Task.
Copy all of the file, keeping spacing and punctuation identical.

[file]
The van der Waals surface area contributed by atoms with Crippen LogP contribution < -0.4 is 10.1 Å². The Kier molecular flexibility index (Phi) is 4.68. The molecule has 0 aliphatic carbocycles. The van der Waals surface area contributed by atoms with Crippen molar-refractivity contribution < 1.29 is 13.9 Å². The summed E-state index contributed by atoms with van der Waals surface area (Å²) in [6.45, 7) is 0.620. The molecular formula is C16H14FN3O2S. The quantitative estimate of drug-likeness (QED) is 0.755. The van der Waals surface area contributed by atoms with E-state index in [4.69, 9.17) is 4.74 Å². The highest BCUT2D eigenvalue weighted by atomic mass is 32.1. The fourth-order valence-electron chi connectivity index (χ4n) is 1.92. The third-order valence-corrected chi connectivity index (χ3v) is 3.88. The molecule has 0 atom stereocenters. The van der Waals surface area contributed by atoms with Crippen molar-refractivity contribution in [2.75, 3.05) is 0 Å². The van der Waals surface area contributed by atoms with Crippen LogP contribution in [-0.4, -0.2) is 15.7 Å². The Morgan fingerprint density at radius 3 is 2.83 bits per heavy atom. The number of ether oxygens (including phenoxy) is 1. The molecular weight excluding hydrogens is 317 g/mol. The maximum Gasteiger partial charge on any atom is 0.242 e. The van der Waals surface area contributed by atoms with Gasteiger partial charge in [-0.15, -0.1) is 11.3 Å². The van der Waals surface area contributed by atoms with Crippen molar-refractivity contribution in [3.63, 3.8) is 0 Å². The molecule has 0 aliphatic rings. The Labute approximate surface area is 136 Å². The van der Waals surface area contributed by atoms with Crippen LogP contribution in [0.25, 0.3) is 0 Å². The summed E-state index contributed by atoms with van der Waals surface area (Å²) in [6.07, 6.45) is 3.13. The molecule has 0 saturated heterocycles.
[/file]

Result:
The van der Waals surface area contributed by atoms with Crippen LogP contribution < -0.4 is 10.1 Å². The Kier molecular flexibility index (Phi) is 4.68. The molecule has 0 aliphatic carbocycles. The van der Waals surface area contributed by atoms with Crippen molar-refractivity contribution < 1.29 is 13.9 Å². The summed E-state index contributed by atoms with van der Waals surface area (Å²) in [6.45, 7) is 0.620. The molecular formula is C16H14FN3O2S. The quantitative estimate of drug-likeness (QED) is 0.755. The van der Waals surface area contributed by atoms with E-state index in [4.69, 9.17) is 4.74 Å². The highest BCUT2D eigenvalue weighted by atomic mass is 32.1. The fourth-order valence-electron chi connectivity index (χ4n) is 1.92. The third-order valence-corrected chi connectivity index (χ3v) is 3.88. The molecule has 0 atom stereocenters. The van der Waals surface area contributed by atoms with Crippen molar-refractivity contribution in [2.75, 3.05) is 0 Å². The van der Waals surface area contributed by atoms with Crippen LogP contribution in [-0.4, -0.2) is 15.7 Å². The Morgan fingerprint density at radius 3 is 2.83 bits per heavy atom. The number of ether oxygens (including phenoxy) is 1. The molecular weight excluding hydrogens is 317 g/mol. The maximum Gasteiger partial charge on any atom is 0.242 e. The van der Waals surface area contributed by atoms with Gasteiger partial charge in [-0.15, -0.1) is 11.3 Å². The van der Waals surface area contributed by atoms with Crippen molar-refractivity contribution in [3.63, 3.8) is 0 Å². The molecule has 0 aliphatic rings. The Labute approximate surface area is 136 Å². The van der Waals surface area contributed by atoms with Crippen LogP contribution in [0.25, 0.3) is 0 Å². The summed E-state index contributed by atoms with van der Waals surface area (Å²) in [6.07, 6.45) is 3.13. The molecule has 0 saturated heterocycles.